Three Brazilian films are bowing in quick succession early this year and at least one other is due this summer, an unprecedented number for the U.S.
While the upswing could be a fluke, it also shows that recent films from the Portuguese-speaking nation are appealing to a wide range of auds. Emerging talents are joining established names like Fernando Meirelles (“The Constant Gardener”) and Walter Salles (“The Motorcycle Diaries”) in the global arena.
Meirelles’ O2 Filmes has set up pics from tyro Brazilian helmers Cao Hamburger (“Xingu”), Heitor Dhalia (“Adrift”) and Nando Olival (“Round Trip”) under its three-year first-look production pact with Universal/Focus Features.
“Brazil is heating up and we are out there looking for more co-production and acquisition possibilities, as I’m sure are the other studios,” says Marcus Lansdell of Gotham-based City Lights Pictures. which is releasing Hamburger’s “The Year My Parents Went on Vacation” on Feb. 8.
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Hamburger’s coming-of-age tale is Brazil’s foreign-language Oscar entry. Pic has sold to nearly 30 countries since its world premiere at last year’s Berlin Film Fest.
“Our overall strategy for this film is to first and foremost, target arthouse/foreign filmloving audiences,” says Lansdell, who says the distrib will also target Jewish filmgoers and Brazilians living in the U.S. Hamburger is co-writing his next pic “Xingu,” about the founding of the Xingu National Park in Brazil’s Amazon forest, for O2 Filmes.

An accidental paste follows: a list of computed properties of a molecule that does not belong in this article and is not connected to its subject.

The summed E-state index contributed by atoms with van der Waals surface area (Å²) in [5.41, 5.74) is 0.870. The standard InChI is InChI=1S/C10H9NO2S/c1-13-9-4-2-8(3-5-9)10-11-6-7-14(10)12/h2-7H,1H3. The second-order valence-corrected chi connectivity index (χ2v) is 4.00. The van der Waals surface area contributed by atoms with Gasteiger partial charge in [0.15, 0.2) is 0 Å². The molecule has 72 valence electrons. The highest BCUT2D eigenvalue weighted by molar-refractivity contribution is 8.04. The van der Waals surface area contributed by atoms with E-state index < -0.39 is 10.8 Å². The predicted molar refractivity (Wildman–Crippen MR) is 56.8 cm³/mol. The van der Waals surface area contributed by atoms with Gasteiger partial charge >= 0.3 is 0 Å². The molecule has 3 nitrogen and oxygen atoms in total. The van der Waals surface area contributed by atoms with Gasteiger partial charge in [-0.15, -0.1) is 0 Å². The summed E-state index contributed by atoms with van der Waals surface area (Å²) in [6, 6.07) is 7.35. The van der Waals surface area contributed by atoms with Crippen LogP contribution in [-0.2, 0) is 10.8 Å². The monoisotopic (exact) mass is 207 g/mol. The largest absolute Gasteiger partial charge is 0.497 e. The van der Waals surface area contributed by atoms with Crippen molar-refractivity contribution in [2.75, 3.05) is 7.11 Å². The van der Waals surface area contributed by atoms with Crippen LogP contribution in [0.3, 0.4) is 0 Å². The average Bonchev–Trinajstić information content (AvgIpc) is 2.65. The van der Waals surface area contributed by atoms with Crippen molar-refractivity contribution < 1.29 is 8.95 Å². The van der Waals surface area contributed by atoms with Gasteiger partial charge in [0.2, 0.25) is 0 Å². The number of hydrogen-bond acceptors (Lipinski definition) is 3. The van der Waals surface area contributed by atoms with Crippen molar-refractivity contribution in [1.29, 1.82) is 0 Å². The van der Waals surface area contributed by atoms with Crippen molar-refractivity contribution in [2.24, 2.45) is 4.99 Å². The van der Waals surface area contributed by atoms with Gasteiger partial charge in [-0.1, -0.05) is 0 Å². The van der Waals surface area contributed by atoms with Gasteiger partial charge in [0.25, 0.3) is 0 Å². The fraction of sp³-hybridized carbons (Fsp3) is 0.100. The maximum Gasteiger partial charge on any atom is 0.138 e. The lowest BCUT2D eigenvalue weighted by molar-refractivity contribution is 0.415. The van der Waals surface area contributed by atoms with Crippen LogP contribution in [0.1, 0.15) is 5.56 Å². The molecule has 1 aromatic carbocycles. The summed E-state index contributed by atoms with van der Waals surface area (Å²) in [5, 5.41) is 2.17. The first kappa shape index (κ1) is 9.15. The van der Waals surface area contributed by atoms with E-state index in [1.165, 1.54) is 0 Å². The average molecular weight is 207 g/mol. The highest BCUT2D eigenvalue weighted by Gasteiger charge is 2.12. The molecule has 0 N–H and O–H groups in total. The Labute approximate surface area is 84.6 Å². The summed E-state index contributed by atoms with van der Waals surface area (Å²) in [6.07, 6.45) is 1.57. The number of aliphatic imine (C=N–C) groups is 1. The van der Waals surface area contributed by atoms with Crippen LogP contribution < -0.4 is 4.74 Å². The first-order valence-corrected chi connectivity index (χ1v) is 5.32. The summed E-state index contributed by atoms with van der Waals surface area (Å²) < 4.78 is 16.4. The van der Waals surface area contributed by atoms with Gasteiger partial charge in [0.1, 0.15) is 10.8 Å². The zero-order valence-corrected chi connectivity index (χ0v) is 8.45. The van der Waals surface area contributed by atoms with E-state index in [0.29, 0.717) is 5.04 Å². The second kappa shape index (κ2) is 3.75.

New L.A.-based indie FiGA Films has selected Chico Teixeira’s debut pic, family drama “Alice’s House,” to launch its distribution operations Jan. 25. Run by Sandro Fiorin, a Brazilian, and Cuban partner Alex Garcia, FiGA Films plans to release three to four Latino pics a year.
“All the four films coming out this year in the U.S. are completely different; it just shows the diversity of material coming out of Brazil,” says Fiorin. The Weinstein Co. is likely to release local box office hit “Elite Squad” in the summer, signaling its strong confidence in the police actioner by Jose Padilha (“Bus 174”). TWC acquired worldwide rights outside Latin America, where co-producer Universal owns the rights. It’s TWC’s first Latino co-production made in association with Buenos Aires-based Costantini Films and their joint venture Latin American Fund.
Said Christian Grass, President, Production, Universal Pictures International Studios, “We are excited about the potential of the films we are producing in Brazil, and about Brazilian filmmaking in general. There is a real vibrancy there, with talented filmmakers whose fresh voices reflect the diversity of their country.”
Meanwhile, Miramax releases the O2-produced “City of Men,” a companion piece to Meirelles’ seminal “City of God,” on Feb. 29.
Of the four pics, “Elite Squad” and “City of Men” could fare as well or possibly even better than “City of God” which grossed $7.5 million in 2004.
The Disney-based label also acquired Meirelles’ next English-language pic, “Blindness.”
“Brazil has such a vibrant film community,” says Miramax prexy of production and development, Keri Putnam. “While we have no specific projects just now, we’re looking to work with more established and emerging Brazilian talent in the future.”